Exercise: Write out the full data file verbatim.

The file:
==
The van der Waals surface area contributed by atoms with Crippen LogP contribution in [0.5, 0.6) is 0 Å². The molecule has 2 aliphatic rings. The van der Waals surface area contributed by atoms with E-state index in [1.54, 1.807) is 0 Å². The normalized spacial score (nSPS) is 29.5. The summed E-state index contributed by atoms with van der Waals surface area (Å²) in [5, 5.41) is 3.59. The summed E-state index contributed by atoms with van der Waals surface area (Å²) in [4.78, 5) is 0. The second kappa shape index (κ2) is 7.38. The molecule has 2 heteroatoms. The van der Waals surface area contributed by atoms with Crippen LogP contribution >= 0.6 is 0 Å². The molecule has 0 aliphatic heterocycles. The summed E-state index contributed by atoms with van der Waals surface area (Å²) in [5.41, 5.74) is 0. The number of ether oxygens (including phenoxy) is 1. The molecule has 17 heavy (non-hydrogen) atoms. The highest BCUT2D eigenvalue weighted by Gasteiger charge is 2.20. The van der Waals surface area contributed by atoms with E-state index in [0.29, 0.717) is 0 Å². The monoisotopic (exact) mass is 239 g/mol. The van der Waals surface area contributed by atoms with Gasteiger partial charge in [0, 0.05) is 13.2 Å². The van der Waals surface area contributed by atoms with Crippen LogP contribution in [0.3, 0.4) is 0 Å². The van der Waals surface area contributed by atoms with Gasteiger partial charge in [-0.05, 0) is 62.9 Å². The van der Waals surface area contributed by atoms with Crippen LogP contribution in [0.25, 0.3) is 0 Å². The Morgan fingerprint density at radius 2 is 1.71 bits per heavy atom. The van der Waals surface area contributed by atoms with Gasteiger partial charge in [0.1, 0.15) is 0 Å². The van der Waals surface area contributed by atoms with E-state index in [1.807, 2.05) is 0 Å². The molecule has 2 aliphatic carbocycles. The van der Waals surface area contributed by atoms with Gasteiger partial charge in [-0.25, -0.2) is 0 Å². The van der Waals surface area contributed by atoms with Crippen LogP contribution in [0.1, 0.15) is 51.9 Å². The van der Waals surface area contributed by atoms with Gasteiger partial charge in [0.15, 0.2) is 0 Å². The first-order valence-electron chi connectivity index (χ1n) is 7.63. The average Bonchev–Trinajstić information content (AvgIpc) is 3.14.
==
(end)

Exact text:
The van der Waals surface area contributed by atoms with Crippen LogP contribution in [0.5, 0.6) is 0 Å². The molecule has 2 aliphatic rings. The van der Waals surface area contributed by atoms with E-state index in [1.54, 1.807) is 0 Å². The normalized spacial score (nSPS) is 29.5. The summed E-state index contributed by atoms with van der Waals surface area (Å²) in [5, 5.41) is 3.59. The summed E-state index contributed by atoms with van der Waals surface area (Å²) in [4.78, 5) is 0. The second kappa shape index (κ2) is 7.38. The molecule has 2 heteroatoms. The van der Waals surface area contributed by atoms with Crippen LogP contribution >= 0.6 is 0 Å². The molecule has 0 aliphatic heterocycles. The summed E-state index contributed by atoms with van der Waals surface area (Å²) in [5.41, 5.74) is 0. The number of ether oxygens (including phenoxy) is 1. The molecule has 17 heavy (non-hydrogen) atoms. The highest BCUT2D eigenvalue weighted by Gasteiger charge is 2.20. The van der Waals surface area contributed by atoms with E-state index in [0.29, 0.717) is 0 Å². The monoisotopic (exact) mass is 239 g/mol. The van der Waals surface area contributed by atoms with Gasteiger partial charge in [0, 0.05) is 13.2 Å². The van der Waals surface area contributed by atoms with Crippen LogP contribution in [0.3, 0.4) is 0 Å². The van der Waals surface area contributed by atoms with Gasteiger partial charge in [-0.05, 0) is 62.9 Å². The van der Waals surface area contributed by atoms with Crippen LogP contribution in [0.25, 0.3) is 0 Å². The Morgan fingerprint density at radius 2 is 1.71 bits per heavy atom. The van der Waals surface area contributed by atoms with Gasteiger partial charge in [0.1, 0.15) is 0 Å². The van der Waals surface area contributed by atoms with E-state index in [1.807, 2.05) is 0 Å². The molecule has 2 aliphatic carbocycles. The van der Waals surface area contributed by atoms with Gasteiger partial charge in [-0.25, -0.2) is 0 Å². The van der Waals surface area contributed by atoms with Crippen LogP contribution in [0.1, 0.15) is 51.9 Å². The van der Waals surface area contributed by atoms with Gasteiger partial charge in [0.15, 0.2) is 0 Å². The first-order valence-electron chi connectivity index (χ1n) is 7.63. The average Bonchev–Trinajstić information content (AvgIpc) is 3.14.